Every month, you receive a mortgage statement from your lender. If you only take a quick glance at it, you might be surprised to learn how much information you can gather from this document. Although the statement may look complicated, it’s meant to be simple to understand, and is organized into specific parts. Below is a quick explanation of the information typically included in each section. 

Customer Service Information

This section of the mortgage statement will provide you with information on how to get in touch with your lender. Typically you’ll see its name, address, phone number, email address and hours of operation. If this information isn’t on the front of your statement, check the back, where companies sometimes place it.

Account Number

The account number is the lender’s reference number and one you’ll need to know to access your personal account information. So be sure to have it handy when contacting a customer service representative regarding your account. 

Principal Payment

The principal payment is a payment toward the amount of principal owed. Principal is defined as the amount of money owed on the mortgage, not including interest.

It’s important to double-check the principal amount, especially if you’re making extra payments here and there. Even if you don’t make extra payments toward the principal, it’s a good idea to verify your bank statements to ensure the correct amount is withdrawn.

Interest Rate

This figure is the rate of interest charged on your mortgage loan. If you have a fixed rate loan, this rate will remain the same for the life of the loan. If you have an adjustable rate, watch for rate changes on your statement.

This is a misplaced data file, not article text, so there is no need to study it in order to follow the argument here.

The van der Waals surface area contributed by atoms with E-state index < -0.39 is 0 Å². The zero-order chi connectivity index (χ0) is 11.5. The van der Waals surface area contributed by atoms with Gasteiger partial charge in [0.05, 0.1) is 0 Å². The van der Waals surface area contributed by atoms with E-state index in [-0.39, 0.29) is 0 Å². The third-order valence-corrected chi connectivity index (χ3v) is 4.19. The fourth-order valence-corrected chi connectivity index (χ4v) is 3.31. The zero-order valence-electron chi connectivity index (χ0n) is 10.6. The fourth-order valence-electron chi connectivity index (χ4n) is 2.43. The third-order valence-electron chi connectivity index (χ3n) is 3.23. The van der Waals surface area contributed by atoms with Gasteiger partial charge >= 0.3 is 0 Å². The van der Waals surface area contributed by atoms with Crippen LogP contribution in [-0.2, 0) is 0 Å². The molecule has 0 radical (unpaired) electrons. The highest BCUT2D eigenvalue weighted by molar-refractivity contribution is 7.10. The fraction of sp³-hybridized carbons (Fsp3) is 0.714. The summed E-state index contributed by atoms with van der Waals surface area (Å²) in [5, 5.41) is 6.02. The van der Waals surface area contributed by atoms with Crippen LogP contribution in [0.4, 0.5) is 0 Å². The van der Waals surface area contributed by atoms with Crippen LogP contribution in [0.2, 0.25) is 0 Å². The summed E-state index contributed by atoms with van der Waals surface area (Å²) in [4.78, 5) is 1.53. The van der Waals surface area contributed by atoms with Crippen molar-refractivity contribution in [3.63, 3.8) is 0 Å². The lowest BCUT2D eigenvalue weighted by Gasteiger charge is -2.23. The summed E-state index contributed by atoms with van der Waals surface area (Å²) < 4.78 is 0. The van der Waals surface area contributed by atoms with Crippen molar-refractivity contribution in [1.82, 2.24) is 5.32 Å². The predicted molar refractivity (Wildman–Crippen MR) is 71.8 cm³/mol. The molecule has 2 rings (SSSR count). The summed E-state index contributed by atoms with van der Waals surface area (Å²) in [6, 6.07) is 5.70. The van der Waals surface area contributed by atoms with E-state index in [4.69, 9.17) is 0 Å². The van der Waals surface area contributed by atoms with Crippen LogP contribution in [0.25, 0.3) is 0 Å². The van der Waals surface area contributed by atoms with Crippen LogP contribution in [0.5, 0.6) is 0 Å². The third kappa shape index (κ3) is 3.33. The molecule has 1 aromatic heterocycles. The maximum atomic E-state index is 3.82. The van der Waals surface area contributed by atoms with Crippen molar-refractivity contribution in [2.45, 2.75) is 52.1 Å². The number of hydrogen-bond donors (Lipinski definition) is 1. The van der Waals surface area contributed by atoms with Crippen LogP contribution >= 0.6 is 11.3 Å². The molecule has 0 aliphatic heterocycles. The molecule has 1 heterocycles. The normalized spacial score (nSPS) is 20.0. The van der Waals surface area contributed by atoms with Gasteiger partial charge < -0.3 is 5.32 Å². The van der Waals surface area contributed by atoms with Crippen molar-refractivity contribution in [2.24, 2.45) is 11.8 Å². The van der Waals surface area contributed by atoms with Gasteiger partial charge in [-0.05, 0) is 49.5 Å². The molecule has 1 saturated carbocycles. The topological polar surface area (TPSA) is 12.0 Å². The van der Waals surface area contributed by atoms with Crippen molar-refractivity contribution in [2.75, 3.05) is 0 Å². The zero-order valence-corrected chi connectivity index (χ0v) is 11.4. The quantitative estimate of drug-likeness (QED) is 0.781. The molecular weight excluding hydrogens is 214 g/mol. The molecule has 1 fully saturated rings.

Interest Paid

The interest paid represents the dollar amount of interest included in the monthly payment. Interest payments do not reduce your outstanding principal balance.

Taxes Paid/Escrow Balance

This section shows the balance in your escrow account, as well as the property taxes and insurance payments that have been paid from it. Money must be in this account in order to pay property taxes and insurance every year until the home is fully paid off. If you’re paying your insurance and taxes separately, this won’t be represented in the balance.

Past Payment Breakdown

This section highlights how the funds of your payment were allocated for the prior month and year-to-date. Broken down by: Principal Amount, Interest Amount, Escrow Amount, Fees, Total, and Unapplied Amount.

Transaction Activity

Detailed information of fees and charges imposed and/or payments made in the past month.

Total Payment Due

Total payment refers to the amount due for each of the items covered by the payment. The number is typically broken down by principal, interest, escrow and taxes.

Additionally, if you have any overdue payments or other charges, these will typically be expressed here. Be sure to make this payment by the date on the statement or you may be subject to late fees, which could potentially hurt your credit score.

Loan Maturity Date

The maturity date of your mortgage represents the final payment date of the total principal and interest amount due. As a fixed-term loan of typically 15, 20, or most commonly, 30 years, the end of this term is considered the maturity date.

The mortgage statement provides you with valuable information pertaining to the condition of your loan. Knowing how to navigate your statement allows you to better understand your monthly mortgage payments and your overall financial status regarding one of the largest investments you will likely ever make--your home.

Have any questions about your mortgage statement? A ditech Home Loan Specialist can help answer them. Contact a Home Loan Specialist now.

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